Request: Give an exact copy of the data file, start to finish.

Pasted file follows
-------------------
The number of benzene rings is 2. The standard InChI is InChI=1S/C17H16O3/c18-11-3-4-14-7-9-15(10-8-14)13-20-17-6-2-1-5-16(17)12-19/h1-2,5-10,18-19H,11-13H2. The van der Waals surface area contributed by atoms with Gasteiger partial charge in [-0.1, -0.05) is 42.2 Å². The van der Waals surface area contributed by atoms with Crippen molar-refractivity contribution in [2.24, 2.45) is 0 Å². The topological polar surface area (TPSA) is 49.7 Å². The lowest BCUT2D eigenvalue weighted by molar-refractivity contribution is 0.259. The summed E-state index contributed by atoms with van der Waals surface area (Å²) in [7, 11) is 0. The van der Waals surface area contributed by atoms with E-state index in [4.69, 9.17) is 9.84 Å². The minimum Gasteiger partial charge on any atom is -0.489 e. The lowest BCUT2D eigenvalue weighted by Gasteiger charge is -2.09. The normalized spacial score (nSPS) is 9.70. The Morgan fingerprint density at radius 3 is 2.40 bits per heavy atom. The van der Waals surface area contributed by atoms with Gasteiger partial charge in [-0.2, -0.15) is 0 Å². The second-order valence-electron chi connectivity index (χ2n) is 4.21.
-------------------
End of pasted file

The number of benzene rings is 2. The standard InChI is InChI=1S/C17H16O3/c18-11-3-4-14-7-9-15(10-8-14)13-20-17-6-2-1-5-16(17)12-19/h1-2,5-10,18-19H,11-13H2. The van der Waals surface area contributed by atoms with Gasteiger partial charge in [-0.1, -0.05) is 42.2 Å². The van der Waals surface area contributed by atoms with Crippen molar-refractivity contribution in [2.24, 2.45) is 0 Å². The topological polar surface area (TPSA) is 49.7 Å². The lowest BCUT2D eigenvalue weighted by molar-refractivity contribution is 0.259. The summed E-state index contributed by atoms with van der Waals surface area (Å²) in [7, 11) is 0. The van der Waals surface area contributed by atoms with E-state index in [4.69, 9.17) is 9.84 Å². The minimum Gasteiger partial charge on any atom is -0.489 e. The lowest BCUT2D eigenvalue weighted by Gasteiger charge is -2.09. The normalized spacial score (nSPS) is 9.70. The Morgan fingerprint density at radius 3 is 2.40 bits per heavy atom. The van der Waals surface area contributed by atoms with Gasteiger partial charge in [-0.2, -0.15) is 0 Å². The second-order valence-electron chi connectivity index (χ2n) is 4.21.